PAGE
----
The U.S. Justice Department has just filed its second antitrust lawsuit against Google, signaling that the government is continuing to pursue cases against tech firms. This new lawsuit, which aims to make Google divest parts of its online advertising business, is the first against the company filed under the Biden Administration.
The Department’s previous lawsuit, filed in October 2020 under the Trump Administration, accused Google of using its alleged monopoly power to eliminate competition for internet search through exclusionary agreements. That case is expected to go to trial in September.
Google also faces additional antitrust lawsuits from several state attorneys general, including one focused on its advertising business led by Texas Attorney General Ken Paxton. California, Colorado, Connecticut, New Jersey, New York, Rhode Island, Tennessee, and Virginia joined the DOJ in this lawsuit. Google’s advertising business has drawn criticism for its market positioning, as it operates on multiple sides of the market, giving it unique insight and potential leverage. Google denies that it dominates the online advertising market and points to the market share of competitors like Facebook.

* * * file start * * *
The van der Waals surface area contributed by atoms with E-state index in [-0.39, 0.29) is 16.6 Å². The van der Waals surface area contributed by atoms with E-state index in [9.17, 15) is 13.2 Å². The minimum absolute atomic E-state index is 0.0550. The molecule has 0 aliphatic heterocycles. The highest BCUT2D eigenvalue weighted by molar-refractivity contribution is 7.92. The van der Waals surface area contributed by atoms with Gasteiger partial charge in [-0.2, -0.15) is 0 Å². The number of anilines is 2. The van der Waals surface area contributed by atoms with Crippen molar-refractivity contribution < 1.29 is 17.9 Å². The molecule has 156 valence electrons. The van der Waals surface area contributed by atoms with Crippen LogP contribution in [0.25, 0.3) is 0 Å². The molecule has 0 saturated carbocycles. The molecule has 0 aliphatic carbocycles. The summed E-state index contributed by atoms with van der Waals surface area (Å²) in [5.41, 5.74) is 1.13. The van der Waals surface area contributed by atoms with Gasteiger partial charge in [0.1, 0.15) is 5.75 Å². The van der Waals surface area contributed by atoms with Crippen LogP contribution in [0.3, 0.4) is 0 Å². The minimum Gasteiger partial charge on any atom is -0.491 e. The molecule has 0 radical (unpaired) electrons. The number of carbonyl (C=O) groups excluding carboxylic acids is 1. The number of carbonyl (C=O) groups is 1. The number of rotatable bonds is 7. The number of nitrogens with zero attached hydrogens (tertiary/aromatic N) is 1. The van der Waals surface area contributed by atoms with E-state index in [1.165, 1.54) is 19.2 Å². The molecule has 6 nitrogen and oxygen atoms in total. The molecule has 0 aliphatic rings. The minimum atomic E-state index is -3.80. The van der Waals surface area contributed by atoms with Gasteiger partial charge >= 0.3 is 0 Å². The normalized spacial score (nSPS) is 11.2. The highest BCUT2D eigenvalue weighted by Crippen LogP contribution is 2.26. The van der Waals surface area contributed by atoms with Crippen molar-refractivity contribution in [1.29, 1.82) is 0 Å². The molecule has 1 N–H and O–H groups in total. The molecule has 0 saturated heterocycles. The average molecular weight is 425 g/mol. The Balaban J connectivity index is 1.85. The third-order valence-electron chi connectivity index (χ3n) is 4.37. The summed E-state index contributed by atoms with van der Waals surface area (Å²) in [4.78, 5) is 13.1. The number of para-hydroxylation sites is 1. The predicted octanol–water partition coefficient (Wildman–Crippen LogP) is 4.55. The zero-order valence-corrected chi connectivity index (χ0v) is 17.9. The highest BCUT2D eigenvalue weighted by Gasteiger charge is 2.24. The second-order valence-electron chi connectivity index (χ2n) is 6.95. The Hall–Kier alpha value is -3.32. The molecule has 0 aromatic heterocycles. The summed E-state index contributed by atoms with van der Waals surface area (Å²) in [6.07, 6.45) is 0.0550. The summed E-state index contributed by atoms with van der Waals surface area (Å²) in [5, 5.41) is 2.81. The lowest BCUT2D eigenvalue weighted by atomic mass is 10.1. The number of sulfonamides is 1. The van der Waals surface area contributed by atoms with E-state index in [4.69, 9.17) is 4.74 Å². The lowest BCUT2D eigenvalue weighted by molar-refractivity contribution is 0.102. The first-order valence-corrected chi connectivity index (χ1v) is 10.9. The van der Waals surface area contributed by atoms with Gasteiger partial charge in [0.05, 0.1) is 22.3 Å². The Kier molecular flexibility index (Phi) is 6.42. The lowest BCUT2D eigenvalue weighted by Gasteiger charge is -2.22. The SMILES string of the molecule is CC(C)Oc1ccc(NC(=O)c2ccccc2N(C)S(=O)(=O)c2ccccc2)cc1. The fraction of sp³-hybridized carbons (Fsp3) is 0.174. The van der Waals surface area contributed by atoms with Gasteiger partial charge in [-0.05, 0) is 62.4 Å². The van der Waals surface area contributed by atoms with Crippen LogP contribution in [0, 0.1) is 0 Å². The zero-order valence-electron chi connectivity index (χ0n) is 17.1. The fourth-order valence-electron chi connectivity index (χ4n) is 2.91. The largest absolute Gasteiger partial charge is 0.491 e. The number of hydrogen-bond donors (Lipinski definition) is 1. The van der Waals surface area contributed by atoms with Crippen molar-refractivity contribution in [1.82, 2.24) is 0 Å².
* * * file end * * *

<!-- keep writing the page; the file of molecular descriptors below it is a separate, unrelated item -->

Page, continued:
Not new. In July, Google offered to split the part of its business that auctions and places ads on websites and apps into a separate company under the Alphabet umbrella in an effort to fend off a lawsuit from the US Department of Justice.
The Justice Department didn’t comment on the offer,...
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